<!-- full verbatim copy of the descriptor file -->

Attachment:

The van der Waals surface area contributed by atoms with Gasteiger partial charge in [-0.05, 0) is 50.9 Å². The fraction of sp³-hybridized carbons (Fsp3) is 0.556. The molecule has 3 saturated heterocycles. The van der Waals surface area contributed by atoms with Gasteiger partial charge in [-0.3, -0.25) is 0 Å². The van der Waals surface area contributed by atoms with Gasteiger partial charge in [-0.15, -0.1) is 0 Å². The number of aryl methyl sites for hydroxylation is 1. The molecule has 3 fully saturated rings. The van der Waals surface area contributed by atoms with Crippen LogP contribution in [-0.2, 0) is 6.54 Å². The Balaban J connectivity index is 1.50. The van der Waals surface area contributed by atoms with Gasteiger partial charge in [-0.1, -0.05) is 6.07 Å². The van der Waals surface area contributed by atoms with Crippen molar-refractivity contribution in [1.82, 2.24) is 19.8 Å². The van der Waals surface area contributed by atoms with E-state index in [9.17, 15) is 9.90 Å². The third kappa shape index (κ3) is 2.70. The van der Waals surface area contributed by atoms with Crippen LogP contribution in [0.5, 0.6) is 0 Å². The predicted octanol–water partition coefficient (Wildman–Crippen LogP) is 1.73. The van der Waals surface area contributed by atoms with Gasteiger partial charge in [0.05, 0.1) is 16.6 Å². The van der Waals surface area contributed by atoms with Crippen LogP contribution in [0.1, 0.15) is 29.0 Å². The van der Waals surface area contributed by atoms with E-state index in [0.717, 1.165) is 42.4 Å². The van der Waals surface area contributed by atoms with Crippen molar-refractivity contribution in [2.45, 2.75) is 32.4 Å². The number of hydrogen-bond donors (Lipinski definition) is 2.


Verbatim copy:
The van der Waals surface area contributed by atoms with Gasteiger partial charge in [-0.05, 0) is 50.9 Å². The fraction of sp³-hybridized carbons (Fsp3) is 0.556. The molecule has 3 saturated heterocycles. The van der Waals surface area contributed by atoms with Gasteiger partial charge in [-0.3, -0.25) is 0 Å². The van der Waals surface area contributed by atoms with Gasteiger partial charge in [-0.15, -0.1) is 0 Å². The number of aryl methyl sites for hydroxylation is 1. The molecule has 3 fully saturated rings. The van der Waals surface area contributed by atoms with Crippen LogP contribution in [-0.2, 0) is 6.54 Å². The Balaban J connectivity index is 1.50. The van der Waals surface area contributed by atoms with Gasteiger partial charge in [-0.1, -0.05) is 6.07 Å². The van der Waals surface area contributed by atoms with Crippen molar-refractivity contribution in [1.82, 2.24) is 19.8 Å². The van der Waals surface area contributed by atoms with E-state index in [9.17, 15) is 9.90 Å². The third kappa shape index (κ3) is 2.70. The van der Waals surface area contributed by atoms with Crippen LogP contribution in [0.5, 0.6) is 0 Å². The predicted octanol–water partition coefficient (Wildman–Crippen LogP) is 1.73. The van der Waals surface area contributed by atoms with Gasteiger partial charge in [0.05, 0.1) is 16.6 Å². The van der Waals surface area contributed by atoms with Crippen LogP contribution in [0.1, 0.15) is 29.0 Å². The van der Waals surface area contributed by atoms with E-state index in [0.717, 1.165) is 42.4 Å². The van der Waals surface area contributed by atoms with Crippen molar-refractivity contribution in [2.45, 2.75) is 32.4 Å². The number of hydrogen-bond donors (Lipinski definition) is 2.